[U-Boot-Users] Re: Revision COntrol, Patch Database -- was: Patch for Cirrus Logic EDB9312

Jerry Van Baren gerald.vanbaren at smiths-aerospace.com
Wed Jan 19 16:56:45 CET 2005

Catalin Marinas wrote:
> Wolfgang Denk <wd at denx.de> writes:
>>Subversion is nice, but distributed repositories are essential to
> http://www.gna.org/ might be a good choice. It supports GNU Arch (it's
> not hard since it doesn't require a specific server), it has a patch
> manager, bug tracker etc. (their web interface is Savane, a
> continuation of Savannah).
> Using a distributed versions control software would be a real benefit
> for the contributors and the best available free tool seems to be GNU
> Arch.
> Catalin

The Arch, Savane (which has its roots as a fork of SourceForge when they 
went closed source), and http://www.gna.org are good tips.  I've been 
perusing the pages and they look really good.

On the Savane/SourceForge front, currently u-boot is only using 
SourceForge as a public CVS repository.  The SourceForge software is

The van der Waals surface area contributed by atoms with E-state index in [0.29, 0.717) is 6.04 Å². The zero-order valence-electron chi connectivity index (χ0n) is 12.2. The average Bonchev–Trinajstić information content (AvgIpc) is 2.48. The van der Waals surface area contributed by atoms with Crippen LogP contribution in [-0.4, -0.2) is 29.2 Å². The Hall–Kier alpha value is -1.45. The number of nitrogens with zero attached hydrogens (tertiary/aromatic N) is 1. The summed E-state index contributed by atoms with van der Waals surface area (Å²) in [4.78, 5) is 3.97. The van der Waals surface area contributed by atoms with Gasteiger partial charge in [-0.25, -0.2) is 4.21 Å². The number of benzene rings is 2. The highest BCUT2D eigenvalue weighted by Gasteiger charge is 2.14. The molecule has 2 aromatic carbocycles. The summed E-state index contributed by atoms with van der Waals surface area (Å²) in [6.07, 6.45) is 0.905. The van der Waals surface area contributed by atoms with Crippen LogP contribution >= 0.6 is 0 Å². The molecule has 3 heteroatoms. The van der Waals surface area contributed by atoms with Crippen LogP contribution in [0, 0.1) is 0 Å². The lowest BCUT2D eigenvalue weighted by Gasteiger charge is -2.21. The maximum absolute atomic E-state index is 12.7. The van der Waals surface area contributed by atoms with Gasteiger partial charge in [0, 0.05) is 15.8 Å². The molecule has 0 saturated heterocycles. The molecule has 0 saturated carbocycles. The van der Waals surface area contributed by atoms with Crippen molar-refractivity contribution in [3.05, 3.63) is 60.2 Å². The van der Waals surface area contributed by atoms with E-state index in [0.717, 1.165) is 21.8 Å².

MUCH more capable than that.  I would strongly recommend looking at the 
Rockbox project as an example of a very good use of SourceForge's 

Rockbox has a home page at

An interesting technique is that they take the SourceForge information 
and reformat it for their web pages.  In particular, see their patch 
page which separates the patches by category (catagories are supported 
by SourceForge).  This is very nicely done.

The underlying Rockbox SourceForge page is:
If you click on the "bugs" and "patches" and "feature request" links, 
you will see lots of good stuff (especially patches).  I'm a little 
skeptical about bug reports and feature requests since (in my 
experience) they tend to be filled in and ignored thereafter.

Patch sets, however, are very useful for distributed development.  You 
can upload a new patch (very useful) and have a discussion on the patch 
online (list-based discussion is arguably a better forum).  The patch 
author can retract, update, etc. the patch.  Others can watch the patch 
and apply it to their system if necessary.  Eventually, Wolfgang & Co. 
would apply the patch to the mainline, at which time the patch gets 
closed.  All good stuff.

I don't see any major use of the patch support on the gna.org web site. 
  The only sort of useful example I found is the "eagle usb" project.


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